During that same era, two Christians also commanded the Indonesian armed forces – General Maraden Panggabean, Suharto’s successor when he relinquished the post in 1973, and strongman General Benny Moerdani, who served from 1983 until he fell out of favor with the president in 1988.
Moerdani fueled resentment among senior Muslim officers by gathering a strong following of Christians around him, among them Luhut Panjaitan, now Widodo’s right-hand man as the current coordinating minister for maritime affairs and investment.
That all came to a boil on May 22, 1998, when the highly-regarded Lieutenant General Johny Lumintang was appointed commander of the Army Strategic Reserve (Kostrad), the two-division formation that forms Indonesia’s regular combat force.
A Christian from North Sulawesi, Lumintang’s time in the job lasted barely 17 hours before he was abruptly replaced by Lieutenant General Djamiri Chaniago, one of the so-called “green generals” who came to the fore in the wake of Suharto’s May 21 resignation.
Two years later, a controversy developed over president Abdurrahman Wahid’s appointment of General Suryo Bimantoro as police chief because of suspicions he was a closet Christian. That speculation was finally cleared up and he went on to spend 14 months in the job.
But the campaign against Christian leaders came to a head in 2016-2017 when Islamic conservatives staged massive protests in downtown Jakarta to bring down ethnic Chinese-Christian governor Basuki Purnama, a Widodo ally, on blasphemy charges.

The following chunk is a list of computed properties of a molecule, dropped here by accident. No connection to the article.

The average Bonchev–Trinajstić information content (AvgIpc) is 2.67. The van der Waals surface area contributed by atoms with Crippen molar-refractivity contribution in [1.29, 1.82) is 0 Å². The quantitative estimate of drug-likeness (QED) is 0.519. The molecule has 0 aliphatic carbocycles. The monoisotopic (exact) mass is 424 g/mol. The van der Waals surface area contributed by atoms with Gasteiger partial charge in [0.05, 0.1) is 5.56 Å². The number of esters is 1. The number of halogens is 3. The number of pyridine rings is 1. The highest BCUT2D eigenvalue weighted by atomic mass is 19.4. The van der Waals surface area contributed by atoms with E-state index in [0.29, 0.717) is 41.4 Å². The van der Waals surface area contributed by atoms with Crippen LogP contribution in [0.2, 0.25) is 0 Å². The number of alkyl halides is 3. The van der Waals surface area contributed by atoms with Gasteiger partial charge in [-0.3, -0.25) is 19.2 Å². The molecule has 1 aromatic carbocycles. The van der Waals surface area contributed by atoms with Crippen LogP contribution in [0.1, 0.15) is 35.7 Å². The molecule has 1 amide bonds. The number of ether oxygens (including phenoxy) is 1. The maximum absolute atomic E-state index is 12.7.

Part of that so-called 212 Movement was the hard-line Islamic Defenders Front (FPI), recently outlawed after its leader Rizieq Shihab, 55, was arrested and charged with breaking health protocols on his return from exile in Saudi Arabia.
Sigit will take over as police chief at a time when the force’s leadership is under pressure from the Human Rights Commission to explain the killings of six of Shihab’s FPI bodyguards during a December 6 pursuit on Jakarta’s eastern expressway.
The commission initially said there were indications that four of the men were victims of an unlawful killing, but its chairman, Ahmad Taufan Damanik, appeared to tone that down after a meeting with the president last week.
Sources in the human rights community claim he did seek to persuade – “even demand” – that the president order a more thorough investigation of the incident overseen by Chief Security MinisterMahfud MD.
That now seems increasingly unlikely. “No-one is pushing the envelope, the envelope is pushing them,” says one senior human rights figure. “My worry is that a lot of the muted unhappiness will go underground.”
Earlier this month, an undaunted Widodo pressed on with his crackdown by issuing a decree aimed at preventing “violent extremism that leads to “terrorism,” whichfeeds into the government narrative that the FPI is a breeding ground for groups loyal to the Islamic State (ISIS).
The preamble to the so-called national action plan, belatedly announced on January 17, said a “comprehensive strategy is needed to ensure systematic, planned and integrated steps involving the active role of all stakeholders.”
That includes the training of selected residents under a community policing program, apparently with the objective of creating a network of neighborhood informants who will report on extremist activities to police and the National Counter-Terrorism Agency.